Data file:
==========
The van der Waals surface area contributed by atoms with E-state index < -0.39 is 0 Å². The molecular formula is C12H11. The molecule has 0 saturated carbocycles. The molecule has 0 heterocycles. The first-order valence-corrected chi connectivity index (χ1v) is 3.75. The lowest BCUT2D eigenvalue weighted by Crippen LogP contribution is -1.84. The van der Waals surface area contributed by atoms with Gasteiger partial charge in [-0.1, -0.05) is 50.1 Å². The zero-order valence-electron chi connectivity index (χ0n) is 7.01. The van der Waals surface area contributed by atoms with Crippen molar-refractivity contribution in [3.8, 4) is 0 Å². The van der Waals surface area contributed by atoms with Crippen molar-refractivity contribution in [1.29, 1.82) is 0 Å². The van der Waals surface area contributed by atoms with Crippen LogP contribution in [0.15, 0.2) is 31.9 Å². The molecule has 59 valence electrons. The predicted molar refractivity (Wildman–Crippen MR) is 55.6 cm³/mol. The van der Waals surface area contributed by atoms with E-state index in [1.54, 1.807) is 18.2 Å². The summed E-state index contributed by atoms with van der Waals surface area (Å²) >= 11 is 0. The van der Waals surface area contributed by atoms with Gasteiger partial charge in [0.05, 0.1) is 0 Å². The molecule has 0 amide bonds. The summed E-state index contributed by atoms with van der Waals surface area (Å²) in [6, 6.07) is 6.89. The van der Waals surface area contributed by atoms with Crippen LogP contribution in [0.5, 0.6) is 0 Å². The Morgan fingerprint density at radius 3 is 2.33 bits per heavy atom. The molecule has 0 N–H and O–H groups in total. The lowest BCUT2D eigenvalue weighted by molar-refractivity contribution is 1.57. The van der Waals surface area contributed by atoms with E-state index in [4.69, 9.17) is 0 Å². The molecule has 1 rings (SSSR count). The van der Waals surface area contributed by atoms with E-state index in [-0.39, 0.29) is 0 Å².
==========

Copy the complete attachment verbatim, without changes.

The van der Waals surface area contributed by atoms with E-state index < -0.39 is 0 Å². The molecular formula is C12H11. The molecule has 0 saturated carbocycles. The molecule has 0 heterocycles. The first-order valence-corrected chi connectivity index (χ1v) is 3.75. The lowest BCUT2D eigenvalue weighted by Crippen LogP contribution is -1.84. The van der Waals surface area contributed by atoms with Gasteiger partial charge in [-0.1, -0.05) is 50.1 Å². The zero-order valence-electron chi connectivity index (χ0n) is 7.01. The van der Waals surface area contributed by atoms with Crippen molar-refractivity contribution in [3.8, 4) is 0 Å². The van der Waals surface area contributed by atoms with Crippen molar-refractivity contribution in [1.29, 1.82) is 0 Å². The van der Waals surface area contributed by atoms with Crippen LogP contribution in [0.15, 0.2) is 31.9 Å². The molecule has 59 valence electrons. The predicted molar refractivity (Wildman–Crippen MR) is 55.6 cm³/mol. The van der Waals surface area contributed by atoms with E-state index in [1.54, 1.807) is 18.2 Å². The summed E-state index contributed by atoms with van der Waals surface area (Å²) >= 11 is 0. The van der Waals surface area contributed by atoms with Gasteiger partial charge in [0.05, 0.1) is 0 Å². The molecule has 0 amide bonds. The summed E-state index contributed by atoms with van der Waals surface area (Å²) in [6, 6.07) is 6.89. The van der Waals surface area contributed by atoms with Crippen LogP contribution in [0.5, 0.6) is 0 Å². The Morgan fingerprint density at radius 3 is 2.33 bits per heavy atom. The molecule has 0 N–H and O–H groups in total. The lowest BCUT2D eigenvalue weighted by molar-refractivity contribution is 1.57. The van der Waals surface area contributed by atoms with E-state index in [4.69, 9.17) is 0 Å². The molecule has 1 rings (SSSR count). The van der Waals surface area contributed by atoms with E-state index in [-0.39, 0.29) is 0 Å².